UNITED NATIONS, (Reuters) – Lebanese President Emile Lahoud five years ago accepted controversial U.N.-drawn boundaries between his country and Syria but has disputed them ever since, a new U.N. report disclosed on Wednesday.
At issue are the Shebaa Farms, a largely uninhabited border area of some 10 square miles (25 sq km), occupied by Israel, and shelled regularly by Lebanon”s Hizbollah militia, who say they must liberate Lebanese territory.
The United Nations says the Shebaa farms are Syrian soil, unless Beirut and Damascus decide to change their borders.
But Lahoud and other officials in Beirut have argued that the area belongs to Lebanon and that Israel had not really withdrawn all its troops from southern Lebanon in May 2000 after 22 years of occupation.
A report from U.N. Secretary-General Kofi Annan on arms flows from Syria to Palestinian groups in Lebanon on Wednesday quoted for the first time a letter Lahoud had written to the United Nations in June 2000 on the U.N.-drawn boundary, known as the "blue line."
"In connection with the Shebaa farmlands, it is clear from the report of the secretary-general that a de facto line has been adopted for the area in light of the fact that there are no old maps that can confirm the boundary between Lebanon and Syria," Lahoud wrote.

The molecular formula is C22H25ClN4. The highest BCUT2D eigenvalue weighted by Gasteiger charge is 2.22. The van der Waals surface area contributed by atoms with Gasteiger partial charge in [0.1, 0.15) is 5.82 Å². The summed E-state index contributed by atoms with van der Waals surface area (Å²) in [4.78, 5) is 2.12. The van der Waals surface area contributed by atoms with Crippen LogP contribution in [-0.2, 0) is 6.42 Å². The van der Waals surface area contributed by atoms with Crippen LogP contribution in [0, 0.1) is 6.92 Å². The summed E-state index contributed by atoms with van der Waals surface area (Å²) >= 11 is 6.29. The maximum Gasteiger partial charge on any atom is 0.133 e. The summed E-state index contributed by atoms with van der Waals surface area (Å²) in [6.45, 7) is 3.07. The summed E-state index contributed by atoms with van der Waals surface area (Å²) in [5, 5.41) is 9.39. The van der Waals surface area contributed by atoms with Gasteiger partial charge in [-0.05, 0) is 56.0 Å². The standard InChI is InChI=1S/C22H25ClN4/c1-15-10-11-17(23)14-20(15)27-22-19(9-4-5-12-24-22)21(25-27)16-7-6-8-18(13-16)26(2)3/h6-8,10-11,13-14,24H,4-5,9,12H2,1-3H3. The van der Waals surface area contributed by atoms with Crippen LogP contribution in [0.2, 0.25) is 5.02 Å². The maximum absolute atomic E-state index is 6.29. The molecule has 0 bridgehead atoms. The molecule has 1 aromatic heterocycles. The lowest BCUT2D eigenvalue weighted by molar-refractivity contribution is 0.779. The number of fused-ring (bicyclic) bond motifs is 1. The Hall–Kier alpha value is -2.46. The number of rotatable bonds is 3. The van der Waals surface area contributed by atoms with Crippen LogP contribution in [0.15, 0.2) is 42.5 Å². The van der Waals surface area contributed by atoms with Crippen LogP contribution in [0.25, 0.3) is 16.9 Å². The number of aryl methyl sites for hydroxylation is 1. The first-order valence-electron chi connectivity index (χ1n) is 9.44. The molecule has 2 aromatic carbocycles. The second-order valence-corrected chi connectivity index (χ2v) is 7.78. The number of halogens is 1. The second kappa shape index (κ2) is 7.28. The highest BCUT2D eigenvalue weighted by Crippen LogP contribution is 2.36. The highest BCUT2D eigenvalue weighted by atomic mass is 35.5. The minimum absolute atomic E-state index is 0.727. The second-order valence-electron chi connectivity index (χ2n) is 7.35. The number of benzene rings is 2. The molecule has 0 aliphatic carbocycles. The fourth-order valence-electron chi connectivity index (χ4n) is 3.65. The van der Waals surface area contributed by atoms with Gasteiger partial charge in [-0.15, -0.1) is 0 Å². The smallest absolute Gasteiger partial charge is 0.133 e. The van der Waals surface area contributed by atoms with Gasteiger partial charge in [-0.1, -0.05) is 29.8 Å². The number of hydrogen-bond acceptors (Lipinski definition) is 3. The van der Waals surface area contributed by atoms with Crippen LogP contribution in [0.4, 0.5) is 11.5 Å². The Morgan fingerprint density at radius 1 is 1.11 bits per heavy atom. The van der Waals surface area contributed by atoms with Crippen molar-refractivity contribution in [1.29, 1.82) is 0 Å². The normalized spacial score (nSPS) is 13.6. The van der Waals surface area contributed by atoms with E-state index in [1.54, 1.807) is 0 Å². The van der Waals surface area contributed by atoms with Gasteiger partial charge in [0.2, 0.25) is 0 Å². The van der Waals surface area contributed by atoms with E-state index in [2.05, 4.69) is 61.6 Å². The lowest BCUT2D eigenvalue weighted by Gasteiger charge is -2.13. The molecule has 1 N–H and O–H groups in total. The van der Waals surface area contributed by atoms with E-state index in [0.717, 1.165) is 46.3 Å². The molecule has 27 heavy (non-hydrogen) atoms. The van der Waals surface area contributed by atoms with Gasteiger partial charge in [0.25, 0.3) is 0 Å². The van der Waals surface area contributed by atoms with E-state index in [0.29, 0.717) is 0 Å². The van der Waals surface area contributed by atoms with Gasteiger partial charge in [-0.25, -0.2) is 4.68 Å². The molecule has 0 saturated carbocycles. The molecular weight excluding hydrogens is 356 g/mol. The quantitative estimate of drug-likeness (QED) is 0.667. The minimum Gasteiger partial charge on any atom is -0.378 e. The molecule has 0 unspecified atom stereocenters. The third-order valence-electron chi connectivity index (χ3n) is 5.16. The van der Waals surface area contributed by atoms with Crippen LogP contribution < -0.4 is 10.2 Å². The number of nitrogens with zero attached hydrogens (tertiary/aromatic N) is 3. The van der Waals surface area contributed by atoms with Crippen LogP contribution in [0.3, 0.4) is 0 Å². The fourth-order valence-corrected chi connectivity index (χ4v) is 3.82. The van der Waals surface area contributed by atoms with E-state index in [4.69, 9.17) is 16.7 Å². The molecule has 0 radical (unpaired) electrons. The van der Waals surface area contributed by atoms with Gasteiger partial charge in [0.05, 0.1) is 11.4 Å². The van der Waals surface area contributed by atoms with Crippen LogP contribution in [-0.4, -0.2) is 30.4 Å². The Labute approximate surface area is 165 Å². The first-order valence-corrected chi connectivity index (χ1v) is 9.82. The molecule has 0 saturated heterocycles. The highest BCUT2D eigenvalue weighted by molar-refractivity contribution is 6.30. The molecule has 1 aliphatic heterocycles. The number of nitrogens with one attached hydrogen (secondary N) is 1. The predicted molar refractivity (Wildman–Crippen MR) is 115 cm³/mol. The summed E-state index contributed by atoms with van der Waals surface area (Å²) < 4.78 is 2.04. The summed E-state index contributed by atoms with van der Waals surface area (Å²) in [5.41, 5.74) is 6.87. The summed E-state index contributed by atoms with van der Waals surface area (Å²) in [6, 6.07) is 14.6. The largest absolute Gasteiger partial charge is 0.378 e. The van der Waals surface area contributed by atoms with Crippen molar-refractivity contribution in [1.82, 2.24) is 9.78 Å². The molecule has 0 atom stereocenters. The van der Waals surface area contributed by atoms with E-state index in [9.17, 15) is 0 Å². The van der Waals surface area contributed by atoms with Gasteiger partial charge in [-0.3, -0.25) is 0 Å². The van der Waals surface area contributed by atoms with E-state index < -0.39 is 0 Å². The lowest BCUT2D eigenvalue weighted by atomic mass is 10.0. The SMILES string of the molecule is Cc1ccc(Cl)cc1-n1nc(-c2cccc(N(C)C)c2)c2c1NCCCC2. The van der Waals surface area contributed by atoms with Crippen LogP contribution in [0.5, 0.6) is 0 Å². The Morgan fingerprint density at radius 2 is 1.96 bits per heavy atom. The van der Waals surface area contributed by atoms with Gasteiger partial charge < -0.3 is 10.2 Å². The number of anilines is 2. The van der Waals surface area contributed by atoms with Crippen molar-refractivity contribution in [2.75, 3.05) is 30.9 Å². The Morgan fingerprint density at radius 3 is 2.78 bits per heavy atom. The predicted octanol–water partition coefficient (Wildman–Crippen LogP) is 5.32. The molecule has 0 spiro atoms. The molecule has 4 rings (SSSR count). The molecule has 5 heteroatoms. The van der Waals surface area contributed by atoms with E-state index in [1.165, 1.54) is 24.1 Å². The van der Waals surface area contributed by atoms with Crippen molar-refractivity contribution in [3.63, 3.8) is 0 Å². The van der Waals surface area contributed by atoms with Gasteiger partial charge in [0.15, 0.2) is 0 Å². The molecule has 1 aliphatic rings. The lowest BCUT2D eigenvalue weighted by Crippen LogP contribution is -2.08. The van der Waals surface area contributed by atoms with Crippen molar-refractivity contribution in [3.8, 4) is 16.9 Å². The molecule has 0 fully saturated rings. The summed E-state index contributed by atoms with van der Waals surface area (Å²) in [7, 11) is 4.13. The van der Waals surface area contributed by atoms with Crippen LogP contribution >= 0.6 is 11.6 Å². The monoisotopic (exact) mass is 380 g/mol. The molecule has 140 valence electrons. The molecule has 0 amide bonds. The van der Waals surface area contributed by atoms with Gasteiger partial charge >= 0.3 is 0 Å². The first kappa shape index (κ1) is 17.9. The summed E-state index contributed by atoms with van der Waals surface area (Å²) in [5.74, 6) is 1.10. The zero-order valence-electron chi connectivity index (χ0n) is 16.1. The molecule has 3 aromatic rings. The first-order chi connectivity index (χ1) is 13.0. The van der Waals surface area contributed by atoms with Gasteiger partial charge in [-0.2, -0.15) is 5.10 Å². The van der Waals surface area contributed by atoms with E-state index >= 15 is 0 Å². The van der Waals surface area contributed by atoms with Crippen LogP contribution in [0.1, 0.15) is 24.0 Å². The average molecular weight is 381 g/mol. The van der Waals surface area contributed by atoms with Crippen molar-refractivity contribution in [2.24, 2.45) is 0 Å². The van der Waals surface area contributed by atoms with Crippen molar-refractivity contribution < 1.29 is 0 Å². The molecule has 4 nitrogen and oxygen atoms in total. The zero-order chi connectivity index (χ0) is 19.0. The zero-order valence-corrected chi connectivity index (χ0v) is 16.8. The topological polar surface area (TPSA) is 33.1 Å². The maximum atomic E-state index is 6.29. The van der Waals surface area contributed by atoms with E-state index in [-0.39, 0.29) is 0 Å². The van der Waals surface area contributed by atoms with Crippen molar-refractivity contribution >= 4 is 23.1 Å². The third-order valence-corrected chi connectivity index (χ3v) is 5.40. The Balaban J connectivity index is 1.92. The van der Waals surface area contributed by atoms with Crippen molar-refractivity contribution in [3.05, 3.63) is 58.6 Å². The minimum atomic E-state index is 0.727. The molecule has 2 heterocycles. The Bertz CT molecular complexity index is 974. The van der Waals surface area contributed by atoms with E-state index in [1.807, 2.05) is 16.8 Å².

He said that "while the United Nations notes that this line can in no way be regarded as affecting the rights of the parties concerned with respect to their international boundaries, Lebanon has accepted this assessment until such time as a joint formula for the farmlands area can be agreed by Lebanon and Syria for submission to the United Nations."
As late as last May, on the fifth anniversary of Israel”s troop withdrawal, Lahoud said he was "determined to liberate the remaining occupied Shebaa Farms from Israeli occupation."
Annan”s report says that a slew of maps issued by Lebanon and Syria after 1966 placed the farmlands inside Syrian territory, except for one 1966 Lebanese map "of questionable authenticity."
"Any Lebanese ”resistance” to ”liberate” the area from continued Israeli occupation cannot be considered legitimate," said the report, prepared by U.N. envoy Terje Roed-Larsen.
"In addition, even if the Lebanese claim to the Shebaa Farms area were legitimate, it would be the responsibility of the government of Lebanon only to address this claim in conformity with international law and relevant Security Council resolutions," the report said.